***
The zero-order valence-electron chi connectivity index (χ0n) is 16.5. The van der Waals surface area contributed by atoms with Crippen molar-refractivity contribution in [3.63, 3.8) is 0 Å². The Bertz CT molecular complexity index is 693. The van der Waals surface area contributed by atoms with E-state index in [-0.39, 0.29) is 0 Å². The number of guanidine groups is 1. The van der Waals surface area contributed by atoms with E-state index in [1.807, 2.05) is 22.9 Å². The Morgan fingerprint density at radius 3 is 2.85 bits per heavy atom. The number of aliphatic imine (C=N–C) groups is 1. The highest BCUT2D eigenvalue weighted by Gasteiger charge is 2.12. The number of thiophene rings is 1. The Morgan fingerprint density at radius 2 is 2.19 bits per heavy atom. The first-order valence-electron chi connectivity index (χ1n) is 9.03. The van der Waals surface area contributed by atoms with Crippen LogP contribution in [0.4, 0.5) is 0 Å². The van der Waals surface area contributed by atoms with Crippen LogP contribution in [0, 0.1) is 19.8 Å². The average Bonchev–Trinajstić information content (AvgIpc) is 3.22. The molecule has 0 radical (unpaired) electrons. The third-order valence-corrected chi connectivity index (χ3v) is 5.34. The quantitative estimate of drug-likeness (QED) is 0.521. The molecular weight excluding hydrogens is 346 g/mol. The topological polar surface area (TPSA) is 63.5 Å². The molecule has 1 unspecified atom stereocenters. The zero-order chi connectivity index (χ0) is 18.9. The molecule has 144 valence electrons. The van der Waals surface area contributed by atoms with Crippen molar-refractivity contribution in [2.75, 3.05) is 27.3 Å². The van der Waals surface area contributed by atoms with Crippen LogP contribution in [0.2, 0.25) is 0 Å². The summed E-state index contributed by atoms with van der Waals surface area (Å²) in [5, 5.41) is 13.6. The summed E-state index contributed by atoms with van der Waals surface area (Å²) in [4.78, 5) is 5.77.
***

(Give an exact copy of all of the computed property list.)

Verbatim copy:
The zero-order valence-electron chi connectivity index (χ0n) is 16.5. The van der Waals surface area contributed by atoms with Crippen molar-refractivity contribution in [3.63, 3.8) is 0 Å². The Bertz CT molecular complexity index is 693. The van der Waals surface area contributed by atoms with E-state index in [-0.39, 0.29) is 0 Å². The number of guanidine groups is 1. The van der Waals surface area contributed by atoms with E-state index in [1.807, 2.05) is 22.9 Å². The Morgan fingerprint density at radius 3 is 2.85 bits per heavy atom. The number of aliphatic imine (C=N–C) groups is 1. The highest BCUT2D eigenvalue weighted by Gasteiger charge is 2.12. The number of thiophene rings is 1. The Morgan fingerprint density at radius 2 is 2.19 bits per heavy atom. The first-order valence-electron chi connectivity index (χ1n) is 9.03. The van der Waals surface area contributed by atoms with Crippen LogP contribution in [0.4, 0.5) is 0 Å². The van der Waals surface area contributed by atoms with Crippen LogP contribution in [0, 0.1) is 19.8 Å². The average Bonchev–Trinajstić information content (AvgIpc) is 3.22. The molecule has 0 radical (unpaired) electrons. The third-order valence-corrected chi connectivity index (χ3v) is 5.34. The quantitative estimate of drug-likeness (QED) is 0.521. The molecular weight excluding hydrogens is 346 g/mol. The topological polar surface area (TPSA) is 63.5 Å². The molecule has 1 unspecified atom stereocenters. The zero-order chi connectivity index (χ0) is 18.9. The molecule has 144 valence electrons. The van der Waals surface area contributed by atoms with Crippen molar-refractivity contribution in [2.75, 3.05) is 27.3 Å². The van der Waals surface area contributed by atoms with Crippen LogP contribution in [0.2, 0.25) is 0 Å². The summed E-state index contributed by atoms with van der Waals surface area (Å²) in [5, 5.41) is 13.6. The summed E-state index contributed by atoms with van der Waals surface area (Å²) in [4.78, 5) is 5.77.